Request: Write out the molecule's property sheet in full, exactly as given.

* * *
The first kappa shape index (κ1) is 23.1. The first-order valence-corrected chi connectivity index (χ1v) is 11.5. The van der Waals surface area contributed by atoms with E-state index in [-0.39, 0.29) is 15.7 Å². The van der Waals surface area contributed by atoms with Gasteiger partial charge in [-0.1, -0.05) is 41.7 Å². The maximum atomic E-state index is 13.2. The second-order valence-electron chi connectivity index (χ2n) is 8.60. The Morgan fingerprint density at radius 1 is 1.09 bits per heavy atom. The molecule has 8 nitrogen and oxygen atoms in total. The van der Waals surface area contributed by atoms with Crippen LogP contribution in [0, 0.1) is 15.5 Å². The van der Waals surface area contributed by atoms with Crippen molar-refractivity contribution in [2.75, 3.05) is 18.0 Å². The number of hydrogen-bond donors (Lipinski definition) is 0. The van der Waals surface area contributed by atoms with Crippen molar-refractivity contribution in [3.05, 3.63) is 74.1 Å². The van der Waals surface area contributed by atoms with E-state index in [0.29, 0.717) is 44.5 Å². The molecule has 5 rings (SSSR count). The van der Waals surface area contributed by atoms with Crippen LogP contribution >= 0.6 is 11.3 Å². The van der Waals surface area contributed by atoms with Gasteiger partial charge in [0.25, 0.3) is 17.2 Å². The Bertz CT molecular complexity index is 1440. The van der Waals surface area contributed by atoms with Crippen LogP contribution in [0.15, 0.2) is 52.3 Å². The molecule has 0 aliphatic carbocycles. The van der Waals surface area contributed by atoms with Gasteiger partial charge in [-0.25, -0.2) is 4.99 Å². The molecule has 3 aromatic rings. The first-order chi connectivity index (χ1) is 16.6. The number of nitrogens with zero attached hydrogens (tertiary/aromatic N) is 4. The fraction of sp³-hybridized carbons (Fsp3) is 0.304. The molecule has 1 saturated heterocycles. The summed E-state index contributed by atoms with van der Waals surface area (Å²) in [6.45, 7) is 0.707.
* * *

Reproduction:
The first kappa shape index (κ1) is 23.1. The first-order valence-corrected chi connectivity index (χ1v) is 11.5. The van der Waals surface area contributed by atoms with E-state index in [-0.39, 0.29) is 15.7 Å². The van der Waals surface area contributed by atoms with Gasteiger partial charge in [-0.1, -0.05) is 41.7 Å². The maximum atomic E-state index is 13.2. The second-order valence-electron chi connectivity index (χ2n) is 8.60. The Morgan fingerprint density at radius 1 is 1.09 bits per heavy atom. The molecule has 8 nitrogen and oxygen atoms in total. The van der Waals surface area contributed by atoms with Crippen LogP contribution in [0, 0.1) is 15.5 Å². The van der Waals surface area contributed by atoms with Crippen molar-refractivity contribution in [2.75, 3.05) is 18.0 Å². The number of hydrogen-bond donors (Lipinski definition) is 0. The van der Waals surface area contributed by atoms with Crippen molar-refractivity contribution in [3.05, 3.63) is 74.1 Å². The van der Waals surface area contributed by atoms with E-state index in [0.29, 0.717) is 44.5 Å². The molecule has 5 rings (SSSR count). The van der Waals surface area contributed by atoms with Crippen LogP contribution >= 0.6 is 11.3 Å². The van der Waals surface area contributed by atoms with Gasteiger partial charge in [0.25, 0.3) is 17.2 Å². The Bertz CT molecular complexity index is 1440. The van der Waals surface area contributed by atoms with Crippen LogP contribution in [0.15, 0.2) is 52.3 Å². The molecule has 0 aliphatic carbocycles. The van der Waals surface area contributed by atoms with Gasteiger partial charge in [-0.25, -0.2) is 4.99 Å². The molecule has 3 aromatic rings. The first-order chi connectivity index (χ1) is 16.6. The number of nitrogens with zero attached hydrogens (tertiary/aromatic N) is 4. The fraction of sp³-hybridized carbons (Fsp3) is 0.304. The molecule has 1 saturated heterocycles. The summed E-state index contributed by atoms with van der Waals surface area (Å²) in [6.45, 7) is 0.707.